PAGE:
Verses 4, 5 (continued): The terms applied to the Father focus on His eternal nature. He exists now, He existed at all times in the past, and not only will He exist in the future, but He is “coming,” meaning He will draw closer to us so we can behold His glory and have fellowship with Him (Rev 22:3-5). The description of the Holy Spirit as the “seven spirits who are before the throne” (also: Rev 4:5) sounds confusing unless we recognize that John is picturing the Holy Spirit as God’s “Menorah.” The Menorah was a seven-branched lampstand which served a functional purpose by providing light in the tabernacle (Ex 25:37; Lev 24:1-4), but also stood in the outer court to symbolize God’s promise to provide the “light” of spiritual revelation for His people. Just as the table holding twelve loaves of bread symbolized His promise to provide needed resource for each of the twelve tribes, the seven-branched lampstand spoke of the availability of the revelation of the Holy Spirit to guide His people, seven days a week, twenty-four hours a day.

Revelation 1:1:4, 5
Verses 4, 5 (continued): Using the image of the seven lights atop the seven branches of the lampstand, John compares the seven flames burning there to the revelations by the Spirit to each of the seven churches. In just a few verses further on (Rev 1:20) he will employ this image again by telling the seven churches that they were God’s Menorah through whom God was sending spiritual “light” to Asia Minor. So his use of the term “seven spirits” is rooted in the symbolism of the tabernacle. There aren’t seven Holy Spirits, but on the Menorah there were seven lights shining before the Holy of holies which promised that God’s Spirit would be available to guide us day by day (Lev 24:1-4).

Revelation 1:1:4, 5
Verses 4, 5 (continued): Jesus is introduced as “the faithful witness” because He has accurately reported this revelation to John (Rev 1:2), but He is also “the faithful witness” in the larger sense of having revealed the Father to us (Jn 1:14). He is called the “firstborn of the dead” because the Father has placed Him in the honored role of eldest son (firstborn) over a huge family of resurrected people. Because of His atonement the entire family of God will receive resurrection bodies similar to His (1Co 15:20-24, 51-57; Col 1:18). Just as an eldest son is honored and given authority over siblings in Near Eastern families, Jesus will have that role among us. To the redeemed He will be our “eldest brother,” but to ungodly human governments and the nations they control He will be an overlord, the “ruler of the kings of the earth.” At His return He will be “King of kings and Lord of lords” (Rev 19:16).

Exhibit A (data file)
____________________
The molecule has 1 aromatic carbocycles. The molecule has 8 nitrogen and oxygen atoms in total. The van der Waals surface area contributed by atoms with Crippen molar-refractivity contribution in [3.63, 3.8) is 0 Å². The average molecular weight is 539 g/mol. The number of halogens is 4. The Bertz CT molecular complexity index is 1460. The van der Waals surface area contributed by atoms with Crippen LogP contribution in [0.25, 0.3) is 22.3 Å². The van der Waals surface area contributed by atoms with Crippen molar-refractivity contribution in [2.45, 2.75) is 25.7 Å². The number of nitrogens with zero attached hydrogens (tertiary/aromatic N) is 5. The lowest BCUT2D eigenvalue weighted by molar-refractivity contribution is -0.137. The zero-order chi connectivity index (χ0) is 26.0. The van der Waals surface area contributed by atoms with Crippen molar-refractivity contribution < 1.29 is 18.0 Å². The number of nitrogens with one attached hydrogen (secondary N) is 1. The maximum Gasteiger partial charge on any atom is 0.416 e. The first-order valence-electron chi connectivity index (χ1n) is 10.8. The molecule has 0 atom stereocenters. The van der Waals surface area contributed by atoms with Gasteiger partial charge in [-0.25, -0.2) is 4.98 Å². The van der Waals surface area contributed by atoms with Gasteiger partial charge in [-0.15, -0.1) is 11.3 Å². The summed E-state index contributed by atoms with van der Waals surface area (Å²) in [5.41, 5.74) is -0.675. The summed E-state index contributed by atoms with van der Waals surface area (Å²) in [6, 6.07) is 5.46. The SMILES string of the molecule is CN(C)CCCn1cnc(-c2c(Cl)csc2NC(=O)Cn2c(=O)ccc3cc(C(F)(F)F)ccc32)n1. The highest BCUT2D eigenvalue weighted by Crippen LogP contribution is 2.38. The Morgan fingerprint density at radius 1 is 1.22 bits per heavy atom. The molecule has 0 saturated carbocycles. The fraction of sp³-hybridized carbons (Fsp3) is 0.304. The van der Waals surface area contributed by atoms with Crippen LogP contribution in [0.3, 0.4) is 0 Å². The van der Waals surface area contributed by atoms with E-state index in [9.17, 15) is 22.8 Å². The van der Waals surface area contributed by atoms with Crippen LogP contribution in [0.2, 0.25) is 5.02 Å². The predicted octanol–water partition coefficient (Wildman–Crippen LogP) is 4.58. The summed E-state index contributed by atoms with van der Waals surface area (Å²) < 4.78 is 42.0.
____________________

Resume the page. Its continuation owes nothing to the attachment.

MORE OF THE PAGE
Revelation 1:5
Verse 5: After declaring the supreme authority of Jesus Christ, John can go no further without bursting into worship, and the worship he expresses takes a surprising turn. Instead of talking about the power of Christ, he talks about His love and the privileges He has won for us. In effect he says, this majestic Lord to whom all will bow the knee (Php 2:9-11) is first and foremost the One who loves us. This sense of being loved by Jesus was always central to John’s view of Him (Jn 13:23; 19:26; 20:2; 21:7, 20; 1Jn 4:10). For him the main reason Jesus should be given “glory and the dominion forever and ever” (v 6) is because He is the “One loving us, having loosed us out of our sins by His blood” (literal). Afterall, it was John who stood at the foot of the cross as his Savior was dying and beheld the love in His eyes even at the height of His misery (Jn 19:25-27).